Nonfiction > E.C. Stedman & E.M. Hutchinson, eds. > A Library of American Literature > 1835–1860
Stedman and Hutchinson, comps.  A Library of American Literature:
An Anthology in Eleven Volumes.  1891.
Vols. VI–VIII: Literature of the Republic, Part III., 1835–1860
At Uncle Christopher’s
By Alice Cary (1820–1871)
[Clovernook, or Recollections of Our Neighborhood in the West. 1851–53.]

IN answer to our quick rap, the door opened at once, and the circle about the great blazing log fire was broken by a general rising. The group consisted of eight persons—one man and seven women; the women so closely resembling each other that one could not tell them apart, not even the mother from the daughters—for she appeared as young as the oldest of them—except by her cap and spectacles. All the seven were very slender, very straight, and very tall; all had dark complexions, black eyes, low foreheads, straight noses, and projecting teeth; and all were dressed precisely alike, in gowns of brown flannel and coarse leather boots, with blue woollen stockings, and small capes of red and yellow calico. The six daughters were all marriageable; at least the youngest of them was. They had staid, almost severe, expressions of countenances, and scarcely spoke during the evening. By one corner of the great fire-place they huddled together, each busy with knitting, and all occupied with long blue stockings, advanced in nearly similar degrees toward completion. Now and then they said “Yes, ma’m,” or “No, ma’m,” when I spoke to them, but never or very rarely anything more. As I said, Mrs. Wright differed from her daughters in appearance, only in that she wore a cap and spectacles; but she was neither silent nor ill at ease as they were; on the contrary, she industriously filled up all the little spaces unoccupied by her good man in the conversation; she set off his excellences as a frame does a picture; and before we were even seated, she expressed her delight that we had come when “Christopher” was at home, as, owing to his gift, he was much abroad.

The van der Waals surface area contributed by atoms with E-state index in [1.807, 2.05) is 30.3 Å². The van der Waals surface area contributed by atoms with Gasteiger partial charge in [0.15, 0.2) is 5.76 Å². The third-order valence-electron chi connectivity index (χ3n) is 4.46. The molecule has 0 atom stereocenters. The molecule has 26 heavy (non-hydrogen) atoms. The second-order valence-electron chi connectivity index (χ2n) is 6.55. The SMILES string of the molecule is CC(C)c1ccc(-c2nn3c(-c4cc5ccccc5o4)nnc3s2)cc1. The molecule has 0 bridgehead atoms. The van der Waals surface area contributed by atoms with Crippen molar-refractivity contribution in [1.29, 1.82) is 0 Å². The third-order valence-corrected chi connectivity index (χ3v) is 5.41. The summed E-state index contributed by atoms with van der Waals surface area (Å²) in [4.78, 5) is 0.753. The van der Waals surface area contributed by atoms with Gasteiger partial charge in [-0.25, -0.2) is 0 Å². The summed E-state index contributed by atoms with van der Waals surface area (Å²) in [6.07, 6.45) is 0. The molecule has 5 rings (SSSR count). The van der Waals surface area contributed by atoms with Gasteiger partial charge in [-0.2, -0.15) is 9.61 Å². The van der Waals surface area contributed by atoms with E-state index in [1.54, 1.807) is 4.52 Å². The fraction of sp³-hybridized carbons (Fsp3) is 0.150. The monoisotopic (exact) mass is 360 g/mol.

Uncle Christopher was a tall muscular man of sixty or thereabouts, dressed in what might be termed stylish homespun coat, trousers and waistcoat, of snuff-colored cloth. His cravat was of red-and-white-checked gingham, but it was quite hidden under his long grizzly beard, which he wore in full, this peculiarity being a part of his religion. His hair was of the same color, combed straight from his forehead, and turned over in one even curl on the back of the neck. Heavy gray eyebrows met over a hooked nose, and deep in his head twinkled two little blue eyes, which seemed to say, “I am delighted with myself, and, of course, you are with me.” Between his knees he held a stout hickory stick, on which, occasionally, when he had settled something beyond the shadow of doubt, he rested his chin for a moment, and enjoyed the triumph. He rose on our entrance, for he had been seated beside a small table, where he monopolized a good portion of the light, and all the warmth, and having shaken hands with my father and welcomed him in a long and pompous speech, during which the good wife bowed her head, and listened as to an oracle, he greeted me in the same way, saying, “This, I suppose, is the virgin who abideth still in the house with you. She is not given, I hope, to gadding overmuch, nor to vain and foolish decorations of her person with ear-rings and finger-rings, and crisping-pins; for such are unprofitable, yea, abominable. My daughter, consider it well, and look upon it, and receive instruction.” I was about replying, I don’t know what, when he checked me by saying, “Much speech in a woman is as the crackling of thorns under a pot. Open rebuke,” he continued, “is better than secret love.” Then pointing with his cane in the direction of the six girls, he said, “Rise, maidens, and salute your kinswoman”; and as they stood up, pointing to each with his stick, he called their names, beginning with Abigail, eldest of the daughters of Rachael Wright and Christopher Wright, and ending with Lucinda, youngest born of Rachael Wright and Christopher Wright. Each, as she was referred to, made a quick ungraceful curtsy, and resumed her seat and her knitting.  2